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deleted_1_vstrom1000

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[text in this post removed]

Edited: 25 July 2018 at 10:07 AM by IET Moderator
 12 July 2018 03:11 PM
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mac72

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thanks for advice
 12 July 2018 03:24 PM
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mac72

Posts: 31
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Thanks. One other reply suggested using slim Quickwire junction boxes. I think this may be a good idea.

But, from what you said about Scottish Building Regs, does this mean I cannot pop into a void of a plasterboard partition? The stud partition is between living room and hall and is fire rated for 1/2 hour.
 12 July 2018 03:28 PM
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deleted_1_vstrom1000

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[text in this post removed]

Edited: 25 July 2018 at 10:08 AM by IET Moderator
 12 July 2018 03:48 PM
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mac72

Posts: 31
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Thanks very much. I will have a look at Table 2.

The stud partition is internal (all within the dwellinghouse). Does that mean I can I can run wires inside wall?

Thanks
 12 July 2018 04:00 PM
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mac72

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From my understanding of Table 2 in Best Practice Guide 5, by Electrical Safety First, my stud partition needs to be 1 hour fire rated (I think it is). It is an internal stud partition separating the exclusive hall and living-room. It is on the first floor of a block of flats (Top floor is below 18m).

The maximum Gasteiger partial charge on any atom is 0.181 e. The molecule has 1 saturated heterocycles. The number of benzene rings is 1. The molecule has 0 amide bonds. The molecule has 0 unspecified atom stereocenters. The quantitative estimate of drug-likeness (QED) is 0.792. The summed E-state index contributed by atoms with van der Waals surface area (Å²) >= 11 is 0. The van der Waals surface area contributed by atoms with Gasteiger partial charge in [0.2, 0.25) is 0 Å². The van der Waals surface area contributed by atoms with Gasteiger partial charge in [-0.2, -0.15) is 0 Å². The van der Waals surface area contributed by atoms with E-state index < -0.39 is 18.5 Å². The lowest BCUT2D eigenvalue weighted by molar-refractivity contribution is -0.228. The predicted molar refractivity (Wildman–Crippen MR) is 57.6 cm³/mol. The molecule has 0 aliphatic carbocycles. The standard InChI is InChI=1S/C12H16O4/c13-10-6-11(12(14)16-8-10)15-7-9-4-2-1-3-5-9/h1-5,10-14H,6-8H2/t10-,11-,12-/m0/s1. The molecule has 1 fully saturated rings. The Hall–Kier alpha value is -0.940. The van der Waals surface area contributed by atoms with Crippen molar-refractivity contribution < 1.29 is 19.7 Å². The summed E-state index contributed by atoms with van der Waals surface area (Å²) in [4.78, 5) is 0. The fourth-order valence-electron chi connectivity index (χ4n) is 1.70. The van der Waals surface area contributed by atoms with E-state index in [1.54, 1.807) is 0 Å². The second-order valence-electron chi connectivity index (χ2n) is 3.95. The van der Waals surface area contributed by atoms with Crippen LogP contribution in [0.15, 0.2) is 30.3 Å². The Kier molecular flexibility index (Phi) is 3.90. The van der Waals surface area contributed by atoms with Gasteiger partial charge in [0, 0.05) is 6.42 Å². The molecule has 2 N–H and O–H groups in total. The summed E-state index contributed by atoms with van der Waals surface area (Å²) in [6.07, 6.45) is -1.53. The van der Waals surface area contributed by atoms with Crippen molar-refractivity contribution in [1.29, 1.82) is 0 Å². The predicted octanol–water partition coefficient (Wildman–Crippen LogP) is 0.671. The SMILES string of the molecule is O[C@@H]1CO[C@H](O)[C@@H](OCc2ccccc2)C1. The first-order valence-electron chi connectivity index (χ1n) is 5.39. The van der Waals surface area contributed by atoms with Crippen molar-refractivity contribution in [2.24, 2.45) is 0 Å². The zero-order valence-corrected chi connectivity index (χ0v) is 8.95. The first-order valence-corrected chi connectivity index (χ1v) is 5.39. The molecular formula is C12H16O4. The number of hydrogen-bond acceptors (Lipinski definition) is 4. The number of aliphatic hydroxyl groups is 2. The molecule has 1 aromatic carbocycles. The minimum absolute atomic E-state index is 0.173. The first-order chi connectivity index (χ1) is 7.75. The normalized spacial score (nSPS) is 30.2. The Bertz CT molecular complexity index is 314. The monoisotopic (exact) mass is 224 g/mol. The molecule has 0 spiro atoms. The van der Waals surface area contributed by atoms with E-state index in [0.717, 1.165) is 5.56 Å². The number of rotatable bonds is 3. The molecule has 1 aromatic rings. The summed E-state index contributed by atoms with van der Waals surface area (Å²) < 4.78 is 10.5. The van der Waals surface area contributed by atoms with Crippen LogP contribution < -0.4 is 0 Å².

12 July 2018 04:24 PM
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dustydazzler

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Something like dis

https://m.youtube.com/watch?v=Zjp06jym42o
 12 July 2018 04:58 PM
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mac72

Posts: 31
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Thanks Dusty. Good video. The woman used wire connecting twister knuts. By the sounds of previous comments above I think the connections would still need to be enclosed somehow? Maybe regs are different in America?
 12 July 2018 05:02 PM
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dustydazzler

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The ground screw is green because typically the ground grass is green

https://m.youtube.com/watch?v=Yg01E_unsAM
 12 July 2018 05:19 PM
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mac72

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thanks
 12 July 2018 05:30 PM
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dustydazzler

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Sorry

I have gone off on a bit of a tangent

But it's interesting how the Americans / Canadian sink a round plate box into the stud wall prior to fitting the light

Gives you somewhere to neatly tuck all those natty wires away as unposed to just 'shoving back into the hole in the wall'
 12 July 2018 05:33 PM
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dustydazzler

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Probably seen over 1000 twist and tape joints in U.K. homes , some in new builds built just last year

Old habits die hard I guess
Statistics